Molecular genetic analysis has focused on both genome-wide linkage analysis in multiply affected families in order to try to identify chromosomal loci harbouring genes, and on candidate gene studies. Genome-wide linkage analysis has not found loci for the broad diagnostic category of anorexia and bulimia nervosa, but analysis of pedigrees with at least one pair of relatives with restricted anorexia nervosa identified linkage to chromosome 1p34 (Grice et al, 2002), consistent with the idea that the latter might be a distinct phenotype.
Quantitative genetics has also been used to try to overcome current diagnostic limitations. Drive for thinness and obsessionality tracked most closely with anorexia nervosa, providing novel genetic loci on chromosomes 1 for a composite measure and 13 for drive for thinness (Devlin et al, 2002). Bulimia nervosa, in particular the form with self-induced vomiting, has been linked to chromosome 10 (Bulik et al, 2003), strengthening the idea that bulimia with self-induced vomiting might be a distinct phenotype. Interestingly, this position is also a known locus for obesity, consistent with the elevated family history of obesity seen in bulimia nervosa.
Association studies have focused on the genes specifically relating to the neurochemistry of eating behaviour. One such candidate is the serotonin receptor 5-HT2A gene HTR2A. Candidate gene association analysis has identified a putative risk allele in this gene, and this has been replicated in some but not all studies. It is possible that heterogeneity within clinical groups might explain differences between studies, as there is the suggestion that HTR2A is associated with constrained rather than disinhibited eating behaviour. Tantalisingly, HTR2A maps to a chromosome 13 linkage peak for the drive for thinness phenotype (Devlin et al, 2002).
The brain-derived neurotrophic factor (BDNF) gene has also been implicated as a susceptibility gene for anorexia nervosa. This protein is involved in regulating feeding behaviour in the hypothalamus, including the regulation of serotonin levels, and low levels are implicated in depression. A multicentre European study found strong evidence that a polymorphism in this gene increases susceptibility to all eating disorder diagnoses, perhaps through its involvement in affective symptoms (Ribases et al, 2004).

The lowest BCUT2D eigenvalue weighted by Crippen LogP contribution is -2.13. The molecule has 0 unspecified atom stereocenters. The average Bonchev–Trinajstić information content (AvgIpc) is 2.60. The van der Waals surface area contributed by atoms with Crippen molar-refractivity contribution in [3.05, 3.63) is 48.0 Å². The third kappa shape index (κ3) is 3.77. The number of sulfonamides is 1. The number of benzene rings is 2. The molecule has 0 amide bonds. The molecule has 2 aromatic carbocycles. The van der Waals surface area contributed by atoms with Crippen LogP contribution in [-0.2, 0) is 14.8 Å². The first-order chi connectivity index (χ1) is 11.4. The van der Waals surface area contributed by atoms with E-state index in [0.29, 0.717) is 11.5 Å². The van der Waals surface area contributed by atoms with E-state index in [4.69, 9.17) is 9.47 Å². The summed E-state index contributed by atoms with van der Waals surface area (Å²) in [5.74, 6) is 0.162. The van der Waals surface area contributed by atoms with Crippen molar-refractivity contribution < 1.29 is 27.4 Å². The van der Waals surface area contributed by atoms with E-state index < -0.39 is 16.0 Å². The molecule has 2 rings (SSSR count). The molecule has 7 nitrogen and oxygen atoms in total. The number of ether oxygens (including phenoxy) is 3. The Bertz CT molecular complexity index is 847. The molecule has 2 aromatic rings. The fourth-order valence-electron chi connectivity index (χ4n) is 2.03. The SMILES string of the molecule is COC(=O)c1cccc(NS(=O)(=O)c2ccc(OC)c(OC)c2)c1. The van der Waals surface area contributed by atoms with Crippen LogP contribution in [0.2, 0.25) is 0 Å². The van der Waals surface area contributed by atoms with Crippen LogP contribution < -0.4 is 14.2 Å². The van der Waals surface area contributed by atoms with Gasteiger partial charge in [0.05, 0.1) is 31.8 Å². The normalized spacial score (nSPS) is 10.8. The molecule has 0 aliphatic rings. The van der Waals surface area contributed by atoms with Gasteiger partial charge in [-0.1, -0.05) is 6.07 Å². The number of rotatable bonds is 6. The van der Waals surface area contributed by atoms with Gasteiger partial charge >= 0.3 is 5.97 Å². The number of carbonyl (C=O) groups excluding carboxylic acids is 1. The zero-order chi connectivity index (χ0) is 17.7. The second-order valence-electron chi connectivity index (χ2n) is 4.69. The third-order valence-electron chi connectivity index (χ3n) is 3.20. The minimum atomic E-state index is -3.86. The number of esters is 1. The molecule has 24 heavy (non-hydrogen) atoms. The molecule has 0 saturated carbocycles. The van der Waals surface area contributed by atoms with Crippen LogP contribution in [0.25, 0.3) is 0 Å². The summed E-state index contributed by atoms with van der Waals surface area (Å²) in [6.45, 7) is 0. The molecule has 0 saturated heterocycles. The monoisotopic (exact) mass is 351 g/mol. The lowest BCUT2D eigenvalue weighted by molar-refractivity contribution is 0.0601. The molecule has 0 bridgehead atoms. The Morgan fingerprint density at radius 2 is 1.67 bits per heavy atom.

An alternative approach is to examine models of eating disorders in animals. Feeding behaviour is similar among mammals, and many animals – including mice and pigs – display behaviours reminiscent of human eating disorders (Owen et al, 2001). For example, mice and rats given food for only 2 h per day and allowed access to a running wheel develop behavioural hyperactivity and weight loss analogous to anorexia nervosa. This points to fundamental mammalian behaviours that might explain some of the phenotypes seen in human eating disorders, and which could be dissected by genetic analysis in rodents and used to model new forms of treatment (Exner et al, 2000).
Increasingly, the consensus is that eating disorders are complex disorders consisting of both genetic and social factors, with a developmental component strongly linked to adult illness (Fig. 1). This means that integrated research into their aetiology, which includes genetic, biological, developmental and social perspectives, is now realistic. However, many difficulties remain – not least the problem of defining these disorders in a way that reflects their underlying features. This approach is beginning to take effect, with the recognition that restricting anorexia may be a distinct illness with its own biological basis. However, many commonalities between anorexia and bulimia remain, including risk factors that appear to be common to all such diagnoses. Despite this progress, the study of gene–environment interaction has barely been touched to date. There are many questions that remain to be answered regarding the aetiology of eating disorders. Which biological pathways are involved? Can a set of valid diagnoses reflecting underlying aetiology be constructed? Why are those affected predominantly women? How can the dual influence of genes and societal pressures be successfully reconciled? What is the exact nature of the developmental component? How can treatment be improved? The answers to these questions should become apparent in the coming decade.